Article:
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Former Afghan Presidential Contender Questions Karzai's Legitimacy


"The government that comes out of this illegal decision will not be able to ensure the rule of law in the country," Abdullah says.

"The government that comes out of this illegal decision will not be able to ensure the rule of law in the country," Abdullah says.

(RFE/RL) -- Abdullah Abdullah, who was Hamid Karzai's top challenger in Afghanistan's recent presidential election before pulling out of a second-round runoff, is now questioning Karzai's legitimacy as president.

Abdullah's comments, made during his first media appearance since Karzai was declared the winner on November 2, come amid reports that he pulled out of the runoff after power-sharing talks with Karzai broke down.

"A government which is derived from such an illegal decision is not going to be able to deliver," Abdullah said. "So on that basis, I reaffirm my commitment to the people of Afghanistan on the principals of the agenda which I started."

Abdullah said Karzai's next administration will not have broad legitimacy and won't be able to implement promised reforms, including those aimed at reining in corruption. He labeled the Afghan Independent Election Commission's (IEC) decision to cancel the November 7 runoff and name Karzai the winner "illegal."

"This decision does not have a legal basis and the government that comes out of this illegal decision will not be able to ensure the rule of law in the country and will not be able to fight administrative corruption," he said.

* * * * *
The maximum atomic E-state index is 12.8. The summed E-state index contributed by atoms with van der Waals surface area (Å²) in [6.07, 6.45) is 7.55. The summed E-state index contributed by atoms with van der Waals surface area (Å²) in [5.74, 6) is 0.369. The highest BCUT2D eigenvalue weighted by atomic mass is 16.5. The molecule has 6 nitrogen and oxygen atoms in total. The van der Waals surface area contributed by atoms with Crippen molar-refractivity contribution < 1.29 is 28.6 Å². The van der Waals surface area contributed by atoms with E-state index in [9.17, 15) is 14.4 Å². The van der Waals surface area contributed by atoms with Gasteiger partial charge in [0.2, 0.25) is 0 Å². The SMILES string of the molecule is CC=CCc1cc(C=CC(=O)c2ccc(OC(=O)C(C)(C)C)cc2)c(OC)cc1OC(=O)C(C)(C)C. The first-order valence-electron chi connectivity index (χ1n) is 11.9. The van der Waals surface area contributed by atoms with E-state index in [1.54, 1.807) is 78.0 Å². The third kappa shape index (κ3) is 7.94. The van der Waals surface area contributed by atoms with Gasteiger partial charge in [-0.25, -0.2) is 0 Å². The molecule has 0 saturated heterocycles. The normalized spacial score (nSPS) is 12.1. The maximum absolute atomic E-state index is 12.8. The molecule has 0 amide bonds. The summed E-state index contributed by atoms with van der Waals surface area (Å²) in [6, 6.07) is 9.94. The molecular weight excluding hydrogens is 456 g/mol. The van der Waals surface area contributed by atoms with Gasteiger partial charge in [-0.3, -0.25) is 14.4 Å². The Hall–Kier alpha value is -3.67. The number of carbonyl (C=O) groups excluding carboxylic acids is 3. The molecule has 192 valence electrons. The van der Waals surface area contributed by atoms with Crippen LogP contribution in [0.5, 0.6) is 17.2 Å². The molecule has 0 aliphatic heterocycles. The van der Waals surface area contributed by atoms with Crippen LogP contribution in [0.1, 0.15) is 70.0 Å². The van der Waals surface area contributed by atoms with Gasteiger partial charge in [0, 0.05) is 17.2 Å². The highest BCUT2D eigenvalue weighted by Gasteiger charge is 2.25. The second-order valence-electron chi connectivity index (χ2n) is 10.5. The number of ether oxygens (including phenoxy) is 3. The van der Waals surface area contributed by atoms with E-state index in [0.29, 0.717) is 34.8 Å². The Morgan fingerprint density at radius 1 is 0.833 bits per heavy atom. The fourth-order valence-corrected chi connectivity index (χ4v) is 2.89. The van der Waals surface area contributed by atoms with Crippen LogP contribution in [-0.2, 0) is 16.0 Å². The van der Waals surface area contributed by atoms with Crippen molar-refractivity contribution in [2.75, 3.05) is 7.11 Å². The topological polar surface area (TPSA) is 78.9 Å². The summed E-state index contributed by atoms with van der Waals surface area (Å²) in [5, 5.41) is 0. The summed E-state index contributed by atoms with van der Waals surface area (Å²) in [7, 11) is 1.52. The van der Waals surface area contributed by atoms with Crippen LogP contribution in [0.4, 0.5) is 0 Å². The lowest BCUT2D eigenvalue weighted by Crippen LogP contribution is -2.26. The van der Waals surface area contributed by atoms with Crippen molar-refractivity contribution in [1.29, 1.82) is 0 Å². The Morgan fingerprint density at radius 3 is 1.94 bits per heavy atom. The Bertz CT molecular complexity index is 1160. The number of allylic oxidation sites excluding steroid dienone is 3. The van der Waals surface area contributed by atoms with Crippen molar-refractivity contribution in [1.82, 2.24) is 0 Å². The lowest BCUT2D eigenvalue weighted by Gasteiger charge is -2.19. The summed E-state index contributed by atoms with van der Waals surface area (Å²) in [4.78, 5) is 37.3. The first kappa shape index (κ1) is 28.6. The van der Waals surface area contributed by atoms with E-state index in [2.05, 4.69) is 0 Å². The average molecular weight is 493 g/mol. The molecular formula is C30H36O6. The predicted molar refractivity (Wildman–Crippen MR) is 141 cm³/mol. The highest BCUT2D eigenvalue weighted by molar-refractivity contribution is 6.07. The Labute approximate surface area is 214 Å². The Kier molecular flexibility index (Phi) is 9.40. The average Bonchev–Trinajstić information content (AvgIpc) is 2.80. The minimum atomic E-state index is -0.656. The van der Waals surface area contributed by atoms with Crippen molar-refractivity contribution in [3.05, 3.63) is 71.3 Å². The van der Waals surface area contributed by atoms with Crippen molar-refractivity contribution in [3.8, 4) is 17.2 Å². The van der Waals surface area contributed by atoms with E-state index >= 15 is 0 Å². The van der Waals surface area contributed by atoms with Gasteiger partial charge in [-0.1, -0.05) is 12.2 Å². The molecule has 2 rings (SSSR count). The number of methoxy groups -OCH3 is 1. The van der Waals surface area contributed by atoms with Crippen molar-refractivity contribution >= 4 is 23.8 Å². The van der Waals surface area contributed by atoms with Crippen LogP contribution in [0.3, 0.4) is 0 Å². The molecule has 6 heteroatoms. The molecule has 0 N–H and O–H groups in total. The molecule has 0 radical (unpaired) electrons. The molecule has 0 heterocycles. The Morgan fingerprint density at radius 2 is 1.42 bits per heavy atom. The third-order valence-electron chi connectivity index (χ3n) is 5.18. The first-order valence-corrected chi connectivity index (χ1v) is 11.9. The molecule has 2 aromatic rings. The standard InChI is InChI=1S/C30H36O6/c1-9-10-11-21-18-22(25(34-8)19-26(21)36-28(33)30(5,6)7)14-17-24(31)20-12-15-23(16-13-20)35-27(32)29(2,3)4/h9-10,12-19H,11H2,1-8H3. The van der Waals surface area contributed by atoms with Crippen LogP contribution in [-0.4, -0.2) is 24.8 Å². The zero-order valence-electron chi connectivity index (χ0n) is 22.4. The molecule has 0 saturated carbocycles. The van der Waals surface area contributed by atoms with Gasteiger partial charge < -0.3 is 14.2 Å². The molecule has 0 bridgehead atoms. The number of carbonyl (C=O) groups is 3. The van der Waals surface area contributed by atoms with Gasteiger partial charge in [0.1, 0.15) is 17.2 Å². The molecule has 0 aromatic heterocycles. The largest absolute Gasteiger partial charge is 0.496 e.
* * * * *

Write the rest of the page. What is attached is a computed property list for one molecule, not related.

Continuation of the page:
The IEC's decision came after Abdullah pulled out of the runoff on the grounds that transparent elections could not be held. Analysts widely predicted that Abdullah would have lost the second round vote, and some suggest that his withdrawal was intended both to deny Karzai a clean victory and also to position himself for a significant role in the future government.

"The Washington Post" reported on November 4 that Abdullah's team was negotiating a power-sharing deal with Karzai just hours before he announced his withdrawal from the runoff. The Washington daily reported that former President Burhanuddin Rabbani, a key Abdullah backer, was keen on cutting a deal but that Karzai refused to accept the Abdullah camp's demands for cabinet posts.

During today's press conference, which came just a day after Karzai committed himself to the formation of an inclusive government, Abdullah ruled out any role in the new cabinet.

"I have no interest in the future cabinet of Karzai's government, and I will pursue my agenda, which is change," he said.

He suggested he will now assume the role of a top opposition leader.

"This popular movement to bring the rule of law, to monitor the actions of the government, to bring them to accountability, to push for transparency, to observe what is going on, and to serve the interest of the country in a broad sense, and strengthen the basis of national unity in this country -- this movement will continue," he said.

Abdullah urged his supporters to remain peaceful.

"My expectation from the people is to use constraint and behave on the basis of the rule of law and not resort to any illegal action for the fulfillment of their goals," Abdullah told journalists at his Kabul home.

The latest reports from Kabul suggest that technocrats and some existing ministers will be included in Karzai's future cabinet, which is expected to be formed within three weeks.
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